On the back of page three, Kinney half-sketched an early trial image of Fethry with droopy eyelids (below). But it is plainly Hubbard—whose corresponding art I'm also reproducing here—who first brought the character’s classic, improbable grace to bear, and who gave him the truly baggy-eyed, lovably flaky facial features we know today. Like many unintentionally overbearing people in real life, Fethry had two extremely doting parents.

[Thanks to Alberto Becattini for details on Golberg's role. See more of Al Hubbard's comics at Thad's and Andrea's blogs. Scans of published "Health Nut" story come from Walt Disney's Comics and Stories 638 [2003], which you can buy here.]

06 May 2009

The Tammany Kat is Loose: Ratskin

Call him/her whatever gender you will—George Herriman's Krazy Kat is cartoondom's most famous masochist. When not reveling in the dubious joys of being bonked with a brick, Krazy is willfully undergoing other embarrassments. Employing Felix the Cat's voice double is just one example.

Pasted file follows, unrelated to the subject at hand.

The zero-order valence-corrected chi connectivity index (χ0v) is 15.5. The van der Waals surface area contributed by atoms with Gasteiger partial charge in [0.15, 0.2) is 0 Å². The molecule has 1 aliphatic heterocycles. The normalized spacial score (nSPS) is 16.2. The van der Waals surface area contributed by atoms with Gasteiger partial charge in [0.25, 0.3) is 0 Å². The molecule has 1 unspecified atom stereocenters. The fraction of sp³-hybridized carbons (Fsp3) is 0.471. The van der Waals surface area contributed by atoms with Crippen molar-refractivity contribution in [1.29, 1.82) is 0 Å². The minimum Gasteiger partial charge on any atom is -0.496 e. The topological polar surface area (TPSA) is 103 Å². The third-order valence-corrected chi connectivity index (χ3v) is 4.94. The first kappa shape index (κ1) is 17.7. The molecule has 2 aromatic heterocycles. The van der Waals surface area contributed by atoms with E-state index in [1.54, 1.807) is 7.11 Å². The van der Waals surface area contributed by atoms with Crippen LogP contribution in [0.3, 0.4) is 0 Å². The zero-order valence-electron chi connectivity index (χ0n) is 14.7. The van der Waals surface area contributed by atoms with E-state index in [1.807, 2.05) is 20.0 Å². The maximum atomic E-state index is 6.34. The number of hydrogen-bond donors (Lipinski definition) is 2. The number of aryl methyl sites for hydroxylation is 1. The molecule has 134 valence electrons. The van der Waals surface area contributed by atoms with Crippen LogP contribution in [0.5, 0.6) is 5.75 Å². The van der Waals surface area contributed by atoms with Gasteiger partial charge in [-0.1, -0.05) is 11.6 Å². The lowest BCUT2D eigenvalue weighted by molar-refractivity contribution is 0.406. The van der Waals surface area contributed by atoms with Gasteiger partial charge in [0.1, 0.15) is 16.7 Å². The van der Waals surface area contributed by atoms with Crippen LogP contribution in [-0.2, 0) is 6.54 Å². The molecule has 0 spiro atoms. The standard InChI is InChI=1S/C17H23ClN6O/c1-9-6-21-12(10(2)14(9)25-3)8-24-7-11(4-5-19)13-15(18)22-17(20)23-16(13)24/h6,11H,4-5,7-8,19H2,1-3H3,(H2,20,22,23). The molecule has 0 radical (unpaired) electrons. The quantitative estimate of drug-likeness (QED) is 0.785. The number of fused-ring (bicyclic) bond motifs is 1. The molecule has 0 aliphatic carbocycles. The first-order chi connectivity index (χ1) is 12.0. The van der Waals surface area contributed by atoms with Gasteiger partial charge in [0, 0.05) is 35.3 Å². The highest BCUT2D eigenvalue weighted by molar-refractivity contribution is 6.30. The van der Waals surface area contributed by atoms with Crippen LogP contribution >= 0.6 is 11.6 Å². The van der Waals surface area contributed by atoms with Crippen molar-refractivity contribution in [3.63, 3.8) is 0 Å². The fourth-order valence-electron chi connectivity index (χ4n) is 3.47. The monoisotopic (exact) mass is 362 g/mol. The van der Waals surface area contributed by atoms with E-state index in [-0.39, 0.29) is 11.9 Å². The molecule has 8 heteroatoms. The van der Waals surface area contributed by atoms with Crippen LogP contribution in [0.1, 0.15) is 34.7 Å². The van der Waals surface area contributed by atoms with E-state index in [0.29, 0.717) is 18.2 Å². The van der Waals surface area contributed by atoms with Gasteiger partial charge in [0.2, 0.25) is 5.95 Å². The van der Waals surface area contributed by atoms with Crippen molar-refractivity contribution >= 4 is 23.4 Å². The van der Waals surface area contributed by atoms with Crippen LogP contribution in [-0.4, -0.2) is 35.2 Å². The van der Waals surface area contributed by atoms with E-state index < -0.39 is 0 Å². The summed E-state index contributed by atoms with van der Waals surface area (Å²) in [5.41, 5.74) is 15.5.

Jerry Beck, blogging at Cartoon Brew, is just now featuring a cartoon I've helped him "restore"—Ratskin (1929), Krazy's first sound short at Columbia. The Vitaphone Project recently recovered the film's long-lost soundtrack; Beck had his amateur video recording, and doing a little editing, I've aided in reuniting the two. And who knew? The usually far more kreative Krazy howls and yowls in a comically awful house cat impersonation, notable for its similarity to the poorly-received Felix "voice" Pat Sullivan employed at the time. Did the same actor meow badly for two New York studios? What was Charles Mintz thinking?